This is the second in a 2-part blog series about smart cement plants. In part 1, I covered the "theory." In this blog, I'll share a case study. Let's provide a refresher on some background.
The challenge: Leveraging data analysis to lower CO2 emissions
Heavy industries, like cement manufacturing, are challenged every day by government regulators and consumers to lower their CO2 emissions. According to EY Parthenon, cement manufacturers are responsible for 6% to 9% of global CO2 emissions. Until just recently, efforts by manufacturers to streamline processes, reduce energy consumption, and recycle raw materials were cost prohibitive. But thanks to breakthroughs in digital technologies that now drive smart cement plants, cement industry stakeholders can now quickly and cost-effectively capture and analyze more data than ever before, empowering their staff of equipment operators to save energy and reduce carbon footprints while still maintaining profit margins.
The volume of data drives decisions in smart cement plants
The sheer volume of data being gathered, stored, analyzed, and connected is changing the way that both process and sustainability decisions are made. In this new world order, those who learn to master the nuances of this new relationship between data, analysis, and revenue generation will be the winners. According to McKinsey, applying digitization and sustainability benefits together across the cement industry can increase profit margins by $4 to $9 per tonne of cement.
Holcim, the world's largest cement maker is a great example of how new smart cement plants are redefining the way cement is being processed and manufactured. Holcim is automating and digitizing its operations through its "Plants of Tomorrow" initiative. This four-year initiative is one of the largest rollouts of Industry 4.0 technologies in the building materials industry. Holcim is targeting a global network of over 270 integrated cement plants and grinding stations across more than 50 countries. The Holcim corporate goal is to increase overall efficiency by 15% to 20%.
Holcim Maroc Meknès smart cement plant serves as a benchmark
These efficiency gains are being achieved by applying smart sensors, big data analysis, remote monitoring, predictive maintenance, and digital twin technologies to core cement manufacturing operations. One of the Holcim plants, the Maroc Meknès plant, is being used as a benchmark site for the adoption and large-scale implementation of digital solutions, including a new condition-based predictive maintenance approach for managing their equipment asset base.
As opposed to traditional reactive and time-based maintenance approaches, predictive or condition-based maintenance uses advanced analytics to mitigate accelerated aging due to usage and challenging environmental conditions and optimizes both productivity and Overall Equipment Effectiveness (OEE). In this process, analytical models are used to predict abnormal asset behavior and to enable corrective action long before a problem materializes.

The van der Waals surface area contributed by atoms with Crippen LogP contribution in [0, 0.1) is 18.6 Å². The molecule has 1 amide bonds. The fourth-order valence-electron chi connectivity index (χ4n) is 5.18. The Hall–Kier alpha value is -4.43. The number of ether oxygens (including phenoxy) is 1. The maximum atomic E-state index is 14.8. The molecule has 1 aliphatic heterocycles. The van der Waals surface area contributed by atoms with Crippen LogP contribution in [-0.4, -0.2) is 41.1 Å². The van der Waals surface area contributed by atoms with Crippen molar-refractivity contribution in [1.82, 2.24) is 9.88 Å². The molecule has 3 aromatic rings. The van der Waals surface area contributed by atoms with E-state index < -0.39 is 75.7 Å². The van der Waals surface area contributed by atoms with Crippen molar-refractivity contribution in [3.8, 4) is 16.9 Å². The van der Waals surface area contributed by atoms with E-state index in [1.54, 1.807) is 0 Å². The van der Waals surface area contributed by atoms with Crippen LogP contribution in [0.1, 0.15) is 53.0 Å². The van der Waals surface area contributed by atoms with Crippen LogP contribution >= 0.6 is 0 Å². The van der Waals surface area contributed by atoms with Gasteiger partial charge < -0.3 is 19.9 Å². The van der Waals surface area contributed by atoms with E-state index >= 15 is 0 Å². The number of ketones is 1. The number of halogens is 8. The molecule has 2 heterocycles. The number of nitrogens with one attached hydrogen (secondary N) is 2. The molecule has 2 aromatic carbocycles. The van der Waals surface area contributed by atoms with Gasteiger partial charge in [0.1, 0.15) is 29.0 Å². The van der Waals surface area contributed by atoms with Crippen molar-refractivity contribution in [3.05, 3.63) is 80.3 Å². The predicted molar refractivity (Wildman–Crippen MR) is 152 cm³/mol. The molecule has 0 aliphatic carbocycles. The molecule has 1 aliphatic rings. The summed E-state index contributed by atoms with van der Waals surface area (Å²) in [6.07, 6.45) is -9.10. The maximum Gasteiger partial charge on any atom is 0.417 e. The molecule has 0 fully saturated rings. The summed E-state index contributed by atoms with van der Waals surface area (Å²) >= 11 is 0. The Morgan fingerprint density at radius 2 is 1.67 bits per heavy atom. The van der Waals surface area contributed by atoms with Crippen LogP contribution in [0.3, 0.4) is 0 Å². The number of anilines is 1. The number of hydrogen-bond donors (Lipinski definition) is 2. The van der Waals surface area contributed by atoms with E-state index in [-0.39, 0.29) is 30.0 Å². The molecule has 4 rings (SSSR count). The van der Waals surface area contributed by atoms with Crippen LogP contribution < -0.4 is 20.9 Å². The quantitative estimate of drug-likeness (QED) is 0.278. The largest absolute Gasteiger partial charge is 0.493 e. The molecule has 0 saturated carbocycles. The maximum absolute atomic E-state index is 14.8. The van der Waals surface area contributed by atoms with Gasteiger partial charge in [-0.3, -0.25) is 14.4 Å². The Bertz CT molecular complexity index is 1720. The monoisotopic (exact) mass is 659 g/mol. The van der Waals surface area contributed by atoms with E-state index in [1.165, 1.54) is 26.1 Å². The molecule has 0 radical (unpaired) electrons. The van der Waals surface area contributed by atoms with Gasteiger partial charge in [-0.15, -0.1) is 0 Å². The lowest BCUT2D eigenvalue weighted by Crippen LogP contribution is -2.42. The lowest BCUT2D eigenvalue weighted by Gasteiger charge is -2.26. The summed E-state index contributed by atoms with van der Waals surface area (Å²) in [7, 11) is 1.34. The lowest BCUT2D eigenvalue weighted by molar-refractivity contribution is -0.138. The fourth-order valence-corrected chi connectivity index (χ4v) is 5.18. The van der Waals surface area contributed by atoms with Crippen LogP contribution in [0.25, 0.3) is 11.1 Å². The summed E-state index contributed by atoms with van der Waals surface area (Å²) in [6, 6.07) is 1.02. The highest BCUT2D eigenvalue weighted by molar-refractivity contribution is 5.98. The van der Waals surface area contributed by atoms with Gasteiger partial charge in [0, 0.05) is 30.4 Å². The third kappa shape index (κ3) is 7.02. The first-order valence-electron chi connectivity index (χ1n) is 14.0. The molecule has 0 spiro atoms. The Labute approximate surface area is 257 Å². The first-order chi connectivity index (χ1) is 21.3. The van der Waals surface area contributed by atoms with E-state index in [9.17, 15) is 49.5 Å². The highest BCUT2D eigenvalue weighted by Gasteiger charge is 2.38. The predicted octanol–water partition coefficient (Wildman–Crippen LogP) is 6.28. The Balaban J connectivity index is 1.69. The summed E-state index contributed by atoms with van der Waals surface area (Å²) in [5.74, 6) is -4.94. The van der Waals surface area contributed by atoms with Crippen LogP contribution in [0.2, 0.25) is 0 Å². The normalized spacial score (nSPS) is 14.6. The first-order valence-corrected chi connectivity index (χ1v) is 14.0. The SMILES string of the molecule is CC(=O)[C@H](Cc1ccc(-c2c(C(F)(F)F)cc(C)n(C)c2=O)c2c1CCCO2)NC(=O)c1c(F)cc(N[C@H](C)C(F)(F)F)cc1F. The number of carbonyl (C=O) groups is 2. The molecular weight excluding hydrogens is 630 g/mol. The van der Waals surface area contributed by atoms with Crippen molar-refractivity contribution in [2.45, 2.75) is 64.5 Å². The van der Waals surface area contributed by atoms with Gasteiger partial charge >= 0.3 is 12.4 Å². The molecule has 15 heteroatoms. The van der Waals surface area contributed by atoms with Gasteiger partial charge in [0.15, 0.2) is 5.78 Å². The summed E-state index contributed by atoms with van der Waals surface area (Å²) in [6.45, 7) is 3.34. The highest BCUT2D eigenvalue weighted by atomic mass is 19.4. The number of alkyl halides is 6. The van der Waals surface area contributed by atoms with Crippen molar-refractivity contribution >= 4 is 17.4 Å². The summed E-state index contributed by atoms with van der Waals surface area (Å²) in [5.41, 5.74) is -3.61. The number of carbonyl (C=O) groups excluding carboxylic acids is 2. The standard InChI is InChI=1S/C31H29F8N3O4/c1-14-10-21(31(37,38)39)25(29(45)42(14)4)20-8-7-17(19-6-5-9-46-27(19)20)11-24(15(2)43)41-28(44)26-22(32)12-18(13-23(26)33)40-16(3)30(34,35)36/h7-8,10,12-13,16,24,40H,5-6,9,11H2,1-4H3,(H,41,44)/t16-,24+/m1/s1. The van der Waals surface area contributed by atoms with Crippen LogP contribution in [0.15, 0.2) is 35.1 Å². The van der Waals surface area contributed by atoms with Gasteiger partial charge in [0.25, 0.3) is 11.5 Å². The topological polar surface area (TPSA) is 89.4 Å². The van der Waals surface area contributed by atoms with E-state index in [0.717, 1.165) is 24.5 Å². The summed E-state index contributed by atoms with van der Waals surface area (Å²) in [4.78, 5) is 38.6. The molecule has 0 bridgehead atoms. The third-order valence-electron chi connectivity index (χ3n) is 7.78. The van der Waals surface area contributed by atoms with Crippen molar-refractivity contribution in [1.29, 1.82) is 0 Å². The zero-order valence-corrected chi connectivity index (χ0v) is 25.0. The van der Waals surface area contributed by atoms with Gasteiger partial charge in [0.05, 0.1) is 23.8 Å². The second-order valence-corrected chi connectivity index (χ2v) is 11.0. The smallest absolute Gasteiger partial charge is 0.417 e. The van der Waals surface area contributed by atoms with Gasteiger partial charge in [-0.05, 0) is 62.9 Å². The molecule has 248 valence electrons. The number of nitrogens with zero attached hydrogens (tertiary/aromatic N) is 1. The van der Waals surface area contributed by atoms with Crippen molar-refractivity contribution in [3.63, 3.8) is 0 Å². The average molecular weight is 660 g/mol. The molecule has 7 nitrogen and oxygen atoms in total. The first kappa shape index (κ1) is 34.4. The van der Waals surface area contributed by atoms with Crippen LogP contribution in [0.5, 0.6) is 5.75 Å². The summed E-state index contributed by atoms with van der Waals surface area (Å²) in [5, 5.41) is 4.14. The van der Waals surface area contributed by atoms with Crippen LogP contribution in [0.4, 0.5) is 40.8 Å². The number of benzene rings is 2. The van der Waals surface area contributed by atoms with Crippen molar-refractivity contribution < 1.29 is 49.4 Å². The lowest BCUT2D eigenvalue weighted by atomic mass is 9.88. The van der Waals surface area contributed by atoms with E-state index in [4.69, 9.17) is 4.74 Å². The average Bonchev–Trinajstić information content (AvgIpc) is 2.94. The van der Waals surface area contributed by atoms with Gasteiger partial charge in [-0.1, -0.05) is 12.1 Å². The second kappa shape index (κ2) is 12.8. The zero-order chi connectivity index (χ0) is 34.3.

Partnership with Schneider Electric helps drive the change
To achieve production level targets, Holcim worked with Schneider Electric to modernize its production line. A top project priority was to improve the safety of operations and maintenance personnel while increasing reliability and optimizing maintenance resources.
As an initial step, Schneider Electric audited the plant's electrical installation to help create a modernization plan and to identify obsolescence, safety, and maintenance issues. Over just two weeks, Schneider experts installed approximately 200 smart sensors at the cable, busbar, and circuit breaker connections, and in the switchboards that were being used to monitor environmental humidity.
The data from the sensors were then aggregated using the EcoStruxure™ Asset Advisor software tool. This tool allowed plant personnel to monitor, track, and analyze equipment condition in real-time and to detect anomalies at an early stage. The remote monitoring of equipment conditions has also resulted in improved safety for workers.
The Meknès plant now has direct access to the Schneider Connected Services Hub, a staff of experts who provide 24/7 monitoring, recommendations, and alerts whenever any electrical system issues are detected.
With real-time insights into the condition of their electrical equipment, the staff at the Meknès plant can now detect thermal hot spots in equipment during the early stages and act to avoid unanticipated downtime, thereby increasing business continuity. The predictive maintenance approach also helps prevent premature aging of equipment by identifying high levels of corrosive condensation and pollution when they occur.
Learn how predictive maintenance and digitization can boost your success
Industrial sites like the Holcim Maroc Meknès Plant have successfully transitioned from costly traditional and reactive, time-based maintenance to a more sustainable predictive maintenance approach (watch this video of the Holcim implementation). With the help of Schneider Electric experts, the plant succeeded in improving the safety of personnel while increasing reliability and optimizing maintenance.
To learn more about how modern digitization services can help drive safer and more sustainable operations, download the new Reuters and Schneider Electric white paper "Services in the Age of the IoT."